This is where I like to go
before I get to the cracked vase
of our life together.
The places we once existed
but no longer fit right,
taken at a time before
things didn’t make sense,
not because I couldn’t understand them
but because I was a child,
I shouldn’t have had to.
A time that had yet to sear into me the image
of my mother hunched over the sink
in our kitchen, yellowed to the shade of a pack a day,
her apron snug against her house dress
talking, talking, always talking
to shadows, finger jabbing
left then right, tossing accusations out
to the people only she could see.
This photograph is a birthright,
an homage to what my childhood should have been;
lucky enough to never know
what the after would taste like.
That girl, no older than three,
in her red dress and puffy ponytails
has not yet learned to pour out the stove top brews
and purple pills her mother will make her take daily,
down the bathroom sink,
into the toilet bowl,
behind the brown couch
even though it stains the fabric and carpet,
anywhere but down her throat again.
All she knows is the warmth of her mother’s lap and
the feel of strong arms holding her.
She does not know how she will fail
the first grade because her mother
kept her home with no symptoms,
no doctor’s notes, no truth
behind the excuses.
That she’ll never invite friends over
because she doesn’t know what to tell them
if they ask her about her mother’s imaginary friends.
Or that she’ll attempt to run away when she’s twelve,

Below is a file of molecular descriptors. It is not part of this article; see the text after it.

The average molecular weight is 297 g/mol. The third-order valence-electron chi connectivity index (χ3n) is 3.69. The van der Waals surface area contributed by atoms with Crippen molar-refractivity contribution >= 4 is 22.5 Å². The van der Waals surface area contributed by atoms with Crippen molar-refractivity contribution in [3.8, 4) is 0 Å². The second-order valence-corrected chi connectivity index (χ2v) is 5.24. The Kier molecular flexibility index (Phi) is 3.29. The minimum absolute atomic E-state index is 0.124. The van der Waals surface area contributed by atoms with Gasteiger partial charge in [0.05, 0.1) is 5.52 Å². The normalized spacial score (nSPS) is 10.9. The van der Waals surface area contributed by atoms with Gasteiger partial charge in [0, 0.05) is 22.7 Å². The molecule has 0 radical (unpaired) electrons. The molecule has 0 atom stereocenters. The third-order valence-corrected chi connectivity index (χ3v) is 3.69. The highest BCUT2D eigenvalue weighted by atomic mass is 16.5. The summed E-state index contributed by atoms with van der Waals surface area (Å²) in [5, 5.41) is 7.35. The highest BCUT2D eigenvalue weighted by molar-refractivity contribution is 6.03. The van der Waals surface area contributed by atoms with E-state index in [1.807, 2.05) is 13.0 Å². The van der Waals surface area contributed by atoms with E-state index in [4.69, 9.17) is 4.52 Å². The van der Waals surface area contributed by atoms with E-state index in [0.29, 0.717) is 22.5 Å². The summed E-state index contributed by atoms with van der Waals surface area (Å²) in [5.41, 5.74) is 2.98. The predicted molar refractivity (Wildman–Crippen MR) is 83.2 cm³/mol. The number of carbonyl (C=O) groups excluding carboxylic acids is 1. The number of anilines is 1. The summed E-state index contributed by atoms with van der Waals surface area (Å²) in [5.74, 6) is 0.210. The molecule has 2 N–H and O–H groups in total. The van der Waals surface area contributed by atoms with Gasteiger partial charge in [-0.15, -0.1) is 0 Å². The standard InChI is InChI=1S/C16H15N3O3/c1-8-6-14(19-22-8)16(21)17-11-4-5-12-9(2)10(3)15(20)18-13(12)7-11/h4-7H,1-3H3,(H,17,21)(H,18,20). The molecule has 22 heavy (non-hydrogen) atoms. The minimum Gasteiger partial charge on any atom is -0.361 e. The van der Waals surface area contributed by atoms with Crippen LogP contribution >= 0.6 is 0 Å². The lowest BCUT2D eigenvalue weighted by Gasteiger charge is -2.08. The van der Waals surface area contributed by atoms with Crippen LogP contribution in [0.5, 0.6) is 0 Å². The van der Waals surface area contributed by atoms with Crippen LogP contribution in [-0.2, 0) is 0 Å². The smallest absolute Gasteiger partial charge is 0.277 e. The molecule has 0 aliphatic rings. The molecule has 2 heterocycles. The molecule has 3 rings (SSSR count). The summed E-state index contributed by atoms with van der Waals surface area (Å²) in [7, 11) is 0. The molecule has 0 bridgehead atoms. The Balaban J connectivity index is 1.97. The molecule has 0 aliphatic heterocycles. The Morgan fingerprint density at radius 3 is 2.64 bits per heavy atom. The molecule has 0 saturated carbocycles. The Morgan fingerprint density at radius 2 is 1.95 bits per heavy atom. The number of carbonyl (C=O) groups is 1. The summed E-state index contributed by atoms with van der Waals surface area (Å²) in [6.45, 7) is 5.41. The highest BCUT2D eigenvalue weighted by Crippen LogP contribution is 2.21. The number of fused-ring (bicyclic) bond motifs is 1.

or that she’ll look up homes for girls in the yellow pages
in the middle of the night and have long conversations
at Sunshine Something Or Another House
about bunk beds and curfews and dream
of being there instead. She does not know
how she’ll trade in her eighth grade year
for sleeping all day and watching trash TV all night
so that she’ll have to
spend the summer in school.
All the girl in that photograph knows
is her mother’s smile, the white of her suit,
the golden clip on earrings.
The way they were happy.
And I envy her lack of knowledge,
the sense of free she must have had
to be in that moment
and only that moment.
Talicha J. is an American Poet, Spoken Word Artist and Aspiring Novelist. In 2010 she was a member of the Respect Da Mic Slam team based in Charlotte, NC. Earlier this year she released her debut poetry album, In the Making. Talicha also competed on a national level for the first time at the Women of the World Poetry Slam and the Individual World Poetry Slam this year, ranking among the top 40 and top 30 respectively. She is currently working on her debut book of poetry and planning her first American tour. Her work has appeared in Four Quarters Magazine, Concrete Generation Magazine, and Boston Poetry Magazine.